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Author on religious violence says 'sacred space' key in ending Middle East dispute
AMES, Iowa -- The United Nations has begun diplomatic efforts to end the latest round of violence in the Middle East between Israel and the Lebanon-based Hezbollah terrorist organization. But Iowa State University Associate Professor of Religious Studies Hector Avalos -- author of the book "Fighting Words: The Origins of Religious Violence" (2005) -- sees no short-term solution.
Avalos' book centers on the history of religious conflicts in the Middle East. He believes that diplomatic efforts to end the region's unrest need to acknowledge the concept of "sacred space."
"In the book, I explain why religion causes violence. After studying a number of cases from the ancient world, a theory emerged related to scarce resources. Violent conflict usually results from a real or perceived scarcity of something valued," said Avalos. "In this case, the sacred space called 'The Holy Land' constitutes a scarce resource to Jews, Muslims, and Christians. There is not enough of it for every religion that claims it.
"There is more than one group there sharing that space, but as long as one group thinks it's sacred to them, the conflict is not going to end," he said. "The solution has to be a long-term educational effort targeted at both sides -- making them aware of how religious belief can create scarcity, and how the history of each religion bears instances where believers had moved toward a more symbolic view of sacred space that would allow more inclusion for others. The solutions being proposed now will only be temporary because they do not address the perceived scarcity of sacred space."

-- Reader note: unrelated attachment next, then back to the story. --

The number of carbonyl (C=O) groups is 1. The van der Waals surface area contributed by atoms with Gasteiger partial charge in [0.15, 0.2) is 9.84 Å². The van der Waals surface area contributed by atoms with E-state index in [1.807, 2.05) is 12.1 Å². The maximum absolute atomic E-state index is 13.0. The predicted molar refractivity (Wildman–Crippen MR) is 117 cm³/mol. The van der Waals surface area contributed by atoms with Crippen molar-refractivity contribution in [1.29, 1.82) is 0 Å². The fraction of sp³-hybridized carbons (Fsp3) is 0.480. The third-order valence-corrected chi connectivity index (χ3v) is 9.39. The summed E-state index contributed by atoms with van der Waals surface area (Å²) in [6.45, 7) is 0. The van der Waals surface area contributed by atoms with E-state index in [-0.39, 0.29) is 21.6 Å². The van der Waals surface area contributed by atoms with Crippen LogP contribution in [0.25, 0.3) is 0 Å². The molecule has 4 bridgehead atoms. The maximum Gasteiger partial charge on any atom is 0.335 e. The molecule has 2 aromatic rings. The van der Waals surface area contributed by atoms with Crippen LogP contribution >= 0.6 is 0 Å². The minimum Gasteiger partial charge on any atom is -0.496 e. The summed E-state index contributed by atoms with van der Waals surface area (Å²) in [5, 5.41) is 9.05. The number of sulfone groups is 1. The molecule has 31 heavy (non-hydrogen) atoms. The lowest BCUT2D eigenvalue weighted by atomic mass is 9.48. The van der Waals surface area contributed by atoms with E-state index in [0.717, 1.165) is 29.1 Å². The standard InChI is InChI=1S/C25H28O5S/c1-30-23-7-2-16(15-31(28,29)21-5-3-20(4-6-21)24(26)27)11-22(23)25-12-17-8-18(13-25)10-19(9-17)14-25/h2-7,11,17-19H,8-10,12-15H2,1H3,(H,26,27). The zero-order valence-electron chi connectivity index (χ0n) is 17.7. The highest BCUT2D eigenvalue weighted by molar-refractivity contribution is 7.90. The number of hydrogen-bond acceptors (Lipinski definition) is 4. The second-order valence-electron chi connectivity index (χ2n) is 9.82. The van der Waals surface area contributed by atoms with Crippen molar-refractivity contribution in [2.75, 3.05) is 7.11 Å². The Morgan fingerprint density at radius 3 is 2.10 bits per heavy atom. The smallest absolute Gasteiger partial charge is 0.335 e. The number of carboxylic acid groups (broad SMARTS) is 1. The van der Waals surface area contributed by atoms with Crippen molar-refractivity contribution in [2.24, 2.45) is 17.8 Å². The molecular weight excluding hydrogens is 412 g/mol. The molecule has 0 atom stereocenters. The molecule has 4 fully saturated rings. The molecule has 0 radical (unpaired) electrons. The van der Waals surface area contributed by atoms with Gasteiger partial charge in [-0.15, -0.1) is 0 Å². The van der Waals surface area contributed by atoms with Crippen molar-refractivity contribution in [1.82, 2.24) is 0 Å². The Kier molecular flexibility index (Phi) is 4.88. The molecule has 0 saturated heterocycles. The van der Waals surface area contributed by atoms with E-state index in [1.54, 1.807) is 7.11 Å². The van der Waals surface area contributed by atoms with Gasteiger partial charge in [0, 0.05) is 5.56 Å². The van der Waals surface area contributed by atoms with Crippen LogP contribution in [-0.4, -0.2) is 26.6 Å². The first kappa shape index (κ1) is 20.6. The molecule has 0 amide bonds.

Sacred space a powerful influence
According to Avalos, sacred space can be more powerful than any of the economic or political concessions typically negotiated in resolving such disputes. He points out that Palestine's value has been mostly religious since it does not contain any large petroleum or mineral deposits. So understanding sacred space is central to resolving the conflict.
"You have to address this sacred space issue," he said. "All the others are little Band-Aids, and if you look at the history of the region for over 2,000 years, that's been the case. They have to look at the fundamental reason for the conflict, and address scarcities created by religious belief."
This latest conflict is now one week old, beginning last Wednesday after a Hezbollah cross-border raid ended with eight Israeli soldiers killed and two abducted. The land that became Israel has been the focal point of many conflicts in the region as both sides believe it is rightfully theirs.
Rebiblicalization of The Holy Land
Avalos reports that prior to the 20th century, some forms of Judaism had evolved toward the concept of "The Holy Land" as a poetic symbol instead of as a physical territory. But by the early 20th century there developed a "rebiblicalization of the Holy Land," which has ignited the region's unrest.
"Because people started reinterpreting the Bible more literally, then you began to see this physical space (in Israel) as sacred space," he said.
"Diplomats and other world leaders need to become aware of how religions are creating scarce resources. They need to encourage believers to ask why they cannot share certain spaces -- convincing them that there is a scarcity, and the realization that certain beliefs create scarcities in and of themselves."
The border to this "sacred space" continues to be the focal point of the present conflict. Israeli Premier Ehud Olmert has said it will not end its offensive until the two abducted soldiers are returned and Hezbollah is no longer permitted to deploy in south Lebanon and along the border with Israel.
Iowa State University Associate Professor of Religious Studies Hector Avalos is author of the book "Fighting Words: The Origins of Religious Violence" (2005) and sees no short-term solution to the current conflict in the Middle East.
"You have to address this sacred space issue. All the others are little Band-Aids, and if you look at the history of the region for over 2,000 years, that's been the case. They have to look at the fundamental reason for the conflict, and address scarcities created by religious belief."